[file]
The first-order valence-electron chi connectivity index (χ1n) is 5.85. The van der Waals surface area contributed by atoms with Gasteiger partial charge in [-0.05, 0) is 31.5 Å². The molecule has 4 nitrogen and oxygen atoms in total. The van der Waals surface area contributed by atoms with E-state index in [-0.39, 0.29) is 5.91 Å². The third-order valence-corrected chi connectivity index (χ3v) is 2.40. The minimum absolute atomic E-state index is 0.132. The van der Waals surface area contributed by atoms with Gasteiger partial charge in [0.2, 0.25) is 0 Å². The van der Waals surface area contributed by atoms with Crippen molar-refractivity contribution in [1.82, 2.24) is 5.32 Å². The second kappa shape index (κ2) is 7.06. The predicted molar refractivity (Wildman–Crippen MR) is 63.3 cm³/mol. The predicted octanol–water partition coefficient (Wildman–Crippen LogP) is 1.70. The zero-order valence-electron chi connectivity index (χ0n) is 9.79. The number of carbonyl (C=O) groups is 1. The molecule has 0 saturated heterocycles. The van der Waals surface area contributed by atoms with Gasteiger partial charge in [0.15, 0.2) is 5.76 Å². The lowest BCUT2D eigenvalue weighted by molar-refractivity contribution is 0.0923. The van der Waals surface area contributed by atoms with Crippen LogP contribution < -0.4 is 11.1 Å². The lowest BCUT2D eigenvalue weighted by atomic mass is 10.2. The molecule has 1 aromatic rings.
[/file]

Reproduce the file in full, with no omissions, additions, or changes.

The first-order valence-electron chi connectivity index (χ1n) is 5.85. The van der Waals surface area contributed by atoms with Gasteiger partial charge in [-0.05, 0) is 31.5 Å². The molecule has 4 nitrogen and oxygen atoms in total. The van der Waals surface area contributed by atoms with E-state index in [-0.39, 0.29) is 5.91 Å². The third-order valence-corrected chi connectivity index (χ3v) is 2.40. The minimum absolute atomic E-state index is 0.132. The van der Waals surface area contributed by atoms with Gasteiger partial charge in [0.2, 0.25) is 0 Å². The van der Waals surface area contributed by atoms with Crippen molar-refractivity contribution in [1.82, 2.24) is 5.32 Å². The second kappa shape index (κ2) is 7.06. The predicted molar refractivity (Wildman–Crippen MR) is 63.3 cm³/mol. The predicted octanol–water partition coefficient (Wildman–Crippen LogP) is 1.70. The zero-order valence-electron chi connectivity index (χ0n) is 9.79. The number of carbonyl (C=O) groups is 1. The molecule has 0 saturated heterocycles. The van der Waals surface area contributed by atoms with Gasteiger partial charge in [0.15, 0.2) is 5.76 Å². The lowest BCUT2D eigenvalue weighted by molar-refractivity contribution is 0.0923. The van der Waals surface area contributed by atoms with Crippen LogP contribution < -0.4 is 11.1 Å². The lowest BCUT2D eigenvalue weighted by atomic mass is 10.2. The molecule has 1 aromatic rings.